Because Zeta 1 marries long single members into the cabin understructure, they are large to avoid bending under stress – hitting a pothole at one end of the car, or full-throttle application in a low gear wants to twist the chassis diagonally. Hitting a speed hump or road-join tries to make the whole car bend across the middle.
Any welder will tell you – joining long pieces with welds, even spot welds, distorts them the further along you go and introduces stresses if you try to resist them moving. The other issue is, with such long pieces, access for the auto-bots is slow and awkward due to a limited reach and movements range. Both these things means slow fabrication times and special care needed to produce a properly-married set of modules. The weld pattern is critical, and the size and shape and thickness of the steel gauge of some elements is compromised to some degree to compensate for access limiting the placement of the welds. It’s not a terrible thing, as Zeta 1 is more than capable: but able to be improved on. You end up with a structure that is tough – just not light for it’s size.
Zeta 1 shell: a long reach for the auto-welders is needed to complete this from stem-stern. Doable, but layer-build should allow more efficiency.
You can think of modular build like a Mechano-set – you build things with long exterior segments joined at corners with gussets and cross members. So everything builds off the main ‘bones’ which in Zeta’s case are the long horns of the front and rear modules which are effectively welded into similar structures in the floor pressing, closed off by the ribs. The passenger cell is sort of perched on these rather than part of them. These do not lack strength, but have to be fairly hefty to avoid bending along their length. Getting access to weld them properly in assembly is hard. And their very size makes it trickier to maintain strength and a realistic weld pattern.
Zeta II, on the other hand, adds Layer Build to the mix. Layer build is more akin to building a house from a deck of cards: small compartment sections that interlock to provide more strength than any of the relatively small-section bits. So you build a small section, build another piece off it, another piece off that, then another, then another etc.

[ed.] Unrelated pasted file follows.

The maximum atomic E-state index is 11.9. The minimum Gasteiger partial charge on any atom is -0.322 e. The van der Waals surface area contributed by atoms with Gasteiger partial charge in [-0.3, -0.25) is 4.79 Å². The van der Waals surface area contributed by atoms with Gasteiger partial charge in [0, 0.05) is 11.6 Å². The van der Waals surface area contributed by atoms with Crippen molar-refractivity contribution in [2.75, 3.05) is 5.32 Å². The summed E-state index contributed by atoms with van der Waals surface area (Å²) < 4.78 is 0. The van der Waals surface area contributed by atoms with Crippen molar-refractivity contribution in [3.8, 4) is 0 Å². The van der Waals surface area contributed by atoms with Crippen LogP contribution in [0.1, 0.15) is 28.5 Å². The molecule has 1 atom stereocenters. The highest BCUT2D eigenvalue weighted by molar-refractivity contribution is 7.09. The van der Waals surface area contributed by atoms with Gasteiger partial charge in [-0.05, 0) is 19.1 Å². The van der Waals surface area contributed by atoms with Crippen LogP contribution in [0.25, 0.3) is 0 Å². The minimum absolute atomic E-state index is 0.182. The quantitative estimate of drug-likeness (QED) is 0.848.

Think of it like the Corvette ZR1's bonded honeycombed-aluminium, balsawood-core chassis. The strength to handle 600+hp comes from the thin aluminium sandwiched around balsa wood, a material not known for toughness or torsional rigidity of itself. The balsa maintains the proportions of the aluminium, and in those spatial relationships the alumnium is more resistant to bend than heavier gauge steel in a solid sheet.
Simple playing cards can support surprising weight when arranged in this way. Layer build produces multiple, small, closed-compartments to build strength-on-strength. Also like honeycomb.
Volt (Delta II) front chassis module pressing. Unassembled, it's a simple 3-sided channel pressing of no particular strength. Welded to the floorpan, it becomes an enclosed spar member of much greater strength.
Volt front wheel/suspension housing - the element is built from fabricated sheet sections where inner welds are performed, then sealed by outer sections. In this case, the upper front guard (still to be added) seals this chassis member to the A-pillar root, and produces a strong irregular-sided box section that forms one contiguous structure. This is a crash load-path, a weight-bearer and outer skin all in one.
The Biggest Loser - Jenny Craig Time
A prime target of VF will be fuel efficiency. Along with improved aerodynamics, Holden has announced with the aid of a government grant the introduction of aluminium panel technology. The strength of Zeta I's arrangement was detailed in the previous Zeta article. This should be no different for Zeta II, allowing cosmetic external panels to be replaced. Holden and HSV also have plastic panel experience, with the thermo-moulded SMC sheets used in HSV Maloo tailgates. Like a woven mat heated into a mold, which once catalysed is strong enough to support the weight of a large man jumping on it. Testing included 10,000 slams, harder than a human arm could produce, to validate it.
Plastic Fantastic: HSV Maloo has a plastic, double-wall SMC plastic tailgate.
Holden believes in spreading technical improvements across the range: hence SIDI and six-speed transmissions became standard across the MY 2010 range once introduced; as did the Series II aero-improvement measures. There are no special 'Eco' models: the most efficient VE Series II models for economy and emissions are the 3.0 litre Omega and Berlina entry-level models.
2014 VF Commodore/WN Caprice (Zeta II)